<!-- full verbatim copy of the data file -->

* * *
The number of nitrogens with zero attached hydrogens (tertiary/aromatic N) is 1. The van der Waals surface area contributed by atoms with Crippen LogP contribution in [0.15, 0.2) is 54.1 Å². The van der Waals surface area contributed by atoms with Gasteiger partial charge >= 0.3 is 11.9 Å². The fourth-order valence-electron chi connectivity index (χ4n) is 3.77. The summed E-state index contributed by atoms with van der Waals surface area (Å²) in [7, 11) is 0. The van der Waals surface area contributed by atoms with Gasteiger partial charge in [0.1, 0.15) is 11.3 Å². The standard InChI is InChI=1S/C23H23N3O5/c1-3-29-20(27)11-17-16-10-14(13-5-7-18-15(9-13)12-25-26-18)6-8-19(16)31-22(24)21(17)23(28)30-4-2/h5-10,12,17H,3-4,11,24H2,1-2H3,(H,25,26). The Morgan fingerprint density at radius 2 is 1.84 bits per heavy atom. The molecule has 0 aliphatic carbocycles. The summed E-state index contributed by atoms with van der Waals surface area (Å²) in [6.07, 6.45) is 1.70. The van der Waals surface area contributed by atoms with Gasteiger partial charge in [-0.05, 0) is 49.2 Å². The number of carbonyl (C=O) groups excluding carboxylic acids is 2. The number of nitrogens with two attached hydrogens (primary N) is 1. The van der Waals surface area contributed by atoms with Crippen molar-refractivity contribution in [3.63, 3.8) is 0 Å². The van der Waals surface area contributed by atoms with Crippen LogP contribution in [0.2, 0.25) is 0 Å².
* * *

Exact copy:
The number of nitrogens with zero attached hydrogens (tertiary/aromatic N) is 1. The van der Waals surface area contributed by atoms with Crippen LogP contribution in [0.15, 0.2) is 54.1 Å². The van der Waals surface area contributed by atoms with Gasteiger partial charge >= 0.3 is 11.9 Å². The fourth-order valence-electron chi connectivity index (χ4n) is 3.77. The summed E-state index contributed by atoms with van der Waals surface area (Å²) in [7, 11) is 0. The van der Waals surface area contributed by atoms with Gasteiger partial charge in [0.1, 0.15) is 11.3 Å². The standard InChI is InChI=1S/C23H23N3O5/c1-3-29-20(27)11-17-16-10-14(13-5-7-18-15(9-13)12-25-26-18)6-8-19(16)31-22(24)21(17)23(28)30-4-2/h5-10,12,17H,3-4,11,24H2,1-2H3,(H,25,26). The Morgan fingerprint density at radius 2 is 1.84 bits per heavy atom. The molecule has 0 aliphatic carbocycles. The summed E-state index contributed by atoms with van der Waals surface area (Å²) in [6.07, 6.45) is 1.70. The van der Waals surface area contributed by atoms with Gasteiger partial charge in [-0.05, 0) is 49.2 Å². The number of carbonyl (C=O) groups excluding carboxylic acids is 2. The number of nitrogens with two attached hydrogens (primary N) is 1. The van der Waals surface area contributed by atoms with Crippen molar-refractivity contribution in [3.63, 3.8) is 0 Å². The van der Waals surface area contributed by atoms with Crippen LogP contribution in [0.2, 0.25) is 0 Å².